Self-Styled Learning

A combined MITx and Harvardx report on edX identified 66% of registrants as having at least a bachelor’s degree [7]. The demographic information portends workers’ understanding of the need for further training in specific topics after graduating from a traditional institution. Coding bootcamps and other modular learning opportunities can be leveraged to gain particular skills needed to enhance a career or maintain an existing role. Other forms of modular learning are accessible through Massive Open Online Courses (MOOC) and online learning platforms such as Cybrary. Self-styled learning requires organizational skills and learning from mostly asynchronous material, which may not suit every student. Students must also discover the best methods they need for learning. Students must select the training which will provide a benefit to their current role or position them to meet the requirements of a future job.

Hybrid Skills

UC Berkley described data science as the “biggest minor” in the near future, which will prepare students for performing work in other areas of their careers [2]. IT and Cybersecurity roles will require the ability to make sense of data for the business. These jobs will also require the ability to communicate with managers, team members, and engineers on other teams [1]. The jobs of the future will require Hybrid Skills composed of not only hard skills such as data science and statistics, but soft skills such as relationship building, collaboration, and emotional intelligence. The soft and hard skills used in the survey questions were based in part on top competencies Google looks for in candidates [6]. While some jobs may benefit from Hybrid Skills, others may cross functional boundaries and be compromised of skills from diverse fields.

The National Initiative on Cybersecurity Education (NICE) framework created a taxonomy of the terms related to the cybersecurity workforce [4]. While NICE attempted to create a clear distinction among cybersecurity fields, some hybrid jobs already exist, with combined Cybersecurity and Non-cyber IT roles. For example, a cybersecurity legal counsel, privacy compliance officer, or cyber threat intelligence linguist bridge the divide between the law and cybersecurity [3]. As the company’s intellectual property and business function become tied to data, cybersecurity awareness will permeate into every role in the organization; cybersecurity hybrid jobs may become the norm.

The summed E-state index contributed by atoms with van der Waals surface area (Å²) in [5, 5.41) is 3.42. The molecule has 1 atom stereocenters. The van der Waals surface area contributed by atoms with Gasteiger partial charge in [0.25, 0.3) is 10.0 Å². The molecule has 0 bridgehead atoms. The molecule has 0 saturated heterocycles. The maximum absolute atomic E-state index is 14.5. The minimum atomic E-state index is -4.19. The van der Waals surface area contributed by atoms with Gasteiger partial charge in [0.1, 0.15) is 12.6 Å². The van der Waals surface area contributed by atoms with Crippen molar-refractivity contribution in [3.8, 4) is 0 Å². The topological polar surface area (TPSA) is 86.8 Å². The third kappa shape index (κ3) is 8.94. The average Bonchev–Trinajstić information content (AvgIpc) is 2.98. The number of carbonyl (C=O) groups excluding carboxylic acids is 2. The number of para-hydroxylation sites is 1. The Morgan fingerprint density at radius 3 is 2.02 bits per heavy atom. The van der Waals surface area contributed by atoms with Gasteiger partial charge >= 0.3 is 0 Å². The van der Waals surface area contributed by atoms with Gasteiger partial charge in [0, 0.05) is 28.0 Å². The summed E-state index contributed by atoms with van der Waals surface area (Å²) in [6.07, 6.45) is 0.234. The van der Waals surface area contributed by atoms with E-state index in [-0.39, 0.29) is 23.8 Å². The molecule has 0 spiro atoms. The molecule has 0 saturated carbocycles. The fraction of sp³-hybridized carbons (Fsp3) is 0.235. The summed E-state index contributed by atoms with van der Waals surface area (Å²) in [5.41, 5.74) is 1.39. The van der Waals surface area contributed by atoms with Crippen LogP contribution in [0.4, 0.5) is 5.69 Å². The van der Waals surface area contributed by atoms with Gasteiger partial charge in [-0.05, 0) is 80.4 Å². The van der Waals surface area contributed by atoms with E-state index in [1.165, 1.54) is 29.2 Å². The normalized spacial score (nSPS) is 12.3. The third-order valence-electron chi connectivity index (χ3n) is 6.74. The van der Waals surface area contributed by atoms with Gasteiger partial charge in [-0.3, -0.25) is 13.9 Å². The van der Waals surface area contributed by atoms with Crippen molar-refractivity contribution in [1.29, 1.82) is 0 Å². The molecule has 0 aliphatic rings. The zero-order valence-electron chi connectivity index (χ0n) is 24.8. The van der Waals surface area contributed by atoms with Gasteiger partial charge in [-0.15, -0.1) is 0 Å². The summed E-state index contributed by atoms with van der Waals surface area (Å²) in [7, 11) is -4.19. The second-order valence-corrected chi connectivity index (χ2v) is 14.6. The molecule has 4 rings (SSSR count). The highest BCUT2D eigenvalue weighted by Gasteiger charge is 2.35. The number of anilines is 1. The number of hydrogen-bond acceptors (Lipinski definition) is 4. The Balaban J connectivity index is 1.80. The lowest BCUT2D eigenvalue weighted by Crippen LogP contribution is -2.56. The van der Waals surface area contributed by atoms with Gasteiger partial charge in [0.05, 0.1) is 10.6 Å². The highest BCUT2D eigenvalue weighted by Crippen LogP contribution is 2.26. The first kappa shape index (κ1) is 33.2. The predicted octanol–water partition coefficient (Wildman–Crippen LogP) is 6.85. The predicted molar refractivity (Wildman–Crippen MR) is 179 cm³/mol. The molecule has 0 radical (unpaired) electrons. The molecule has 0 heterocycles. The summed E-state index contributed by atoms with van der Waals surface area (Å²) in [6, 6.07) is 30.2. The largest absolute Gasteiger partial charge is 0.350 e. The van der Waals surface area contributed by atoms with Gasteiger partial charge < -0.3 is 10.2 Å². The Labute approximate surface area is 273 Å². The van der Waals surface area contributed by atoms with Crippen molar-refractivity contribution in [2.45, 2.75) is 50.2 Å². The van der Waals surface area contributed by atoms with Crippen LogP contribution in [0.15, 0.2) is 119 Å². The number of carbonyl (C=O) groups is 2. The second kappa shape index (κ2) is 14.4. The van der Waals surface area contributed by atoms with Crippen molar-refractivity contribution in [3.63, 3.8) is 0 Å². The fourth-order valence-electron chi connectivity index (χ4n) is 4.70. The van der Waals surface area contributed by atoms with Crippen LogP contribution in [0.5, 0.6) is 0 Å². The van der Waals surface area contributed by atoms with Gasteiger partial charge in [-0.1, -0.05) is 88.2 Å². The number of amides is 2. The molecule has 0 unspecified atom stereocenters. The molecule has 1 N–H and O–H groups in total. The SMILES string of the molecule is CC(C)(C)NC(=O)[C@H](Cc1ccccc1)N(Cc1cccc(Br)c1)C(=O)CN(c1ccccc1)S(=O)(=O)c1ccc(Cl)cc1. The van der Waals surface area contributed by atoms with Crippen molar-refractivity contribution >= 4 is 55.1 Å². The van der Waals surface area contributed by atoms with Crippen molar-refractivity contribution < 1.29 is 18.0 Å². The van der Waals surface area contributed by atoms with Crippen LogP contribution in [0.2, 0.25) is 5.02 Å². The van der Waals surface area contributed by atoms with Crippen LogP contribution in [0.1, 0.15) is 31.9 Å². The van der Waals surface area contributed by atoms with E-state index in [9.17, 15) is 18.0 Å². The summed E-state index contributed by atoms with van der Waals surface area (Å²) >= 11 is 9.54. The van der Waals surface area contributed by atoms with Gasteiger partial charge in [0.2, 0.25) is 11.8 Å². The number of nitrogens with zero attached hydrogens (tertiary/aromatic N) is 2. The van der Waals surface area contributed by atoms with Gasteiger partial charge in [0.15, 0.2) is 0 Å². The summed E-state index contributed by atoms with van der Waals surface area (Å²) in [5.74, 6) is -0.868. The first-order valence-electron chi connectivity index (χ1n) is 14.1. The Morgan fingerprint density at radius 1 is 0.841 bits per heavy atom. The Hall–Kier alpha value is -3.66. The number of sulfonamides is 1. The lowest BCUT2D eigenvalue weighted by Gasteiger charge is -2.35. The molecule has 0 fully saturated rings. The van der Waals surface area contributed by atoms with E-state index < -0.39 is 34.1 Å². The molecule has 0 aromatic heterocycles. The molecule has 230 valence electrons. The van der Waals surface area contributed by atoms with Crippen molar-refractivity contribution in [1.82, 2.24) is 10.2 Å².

Hybrid Skills Analysis

Survey respondents answered questions on a scale from 1 to 5. An answer of 1 represented Strongly Disagree, and a 5 Strongly Agree. An answer of 3 was a neutral response. The answers were grouped by the respondent’s current role for comparison. Questions asked if respondents understood Hybrid Skills and then proceeded with specific examples.

__“I understand the hybrid skills needed to maintain my marketability (skills which are not core to my job).”__

The first question was general to see how respondents self-reported. The responses were compared to actual Hybrid Skills to identify the difference between perception and reality.

Cybersecurity respondents reported an average response of 4.2. Non-cyber IT respondents reported an average of 3.9.

__“I review job openings to look for trends in the market.”__

The next question was more specific to understand how people discover the Hybrid Job skills they should be learning.

Cybersecurity respondents reported an average response of 3.9. Non-cyber IT respondents reported an average of 3.5.

A difference between the perceived understanding of Hybrid Skills and the discovery already appeared.

*Nine questions were asked to understand how practitioners apply Hybrid Skills in their current roles. They were asked about hard skills such as AI, Machine Learning (ML), statistics, and analytic skills. Soft skill questions related to team collaboration, social ability, and emotional intelligence.*

Cybersecurity respondents reported an average response of 3.8. Non-cyber IT respondents reported an average of 3.6.

A further divergence was identified between perceived understanding of hybrid skills and the application of Hybrid Skills in their current role.


The responses to the survey were evaluated according to two major themes to determine if a gap exists between the perception that Cybersecurity professionals understand Hybrid Skills and if they are practicing them:

  1. Do Cybersecurity professionals understand the Hybrid Skills needed for future jobs?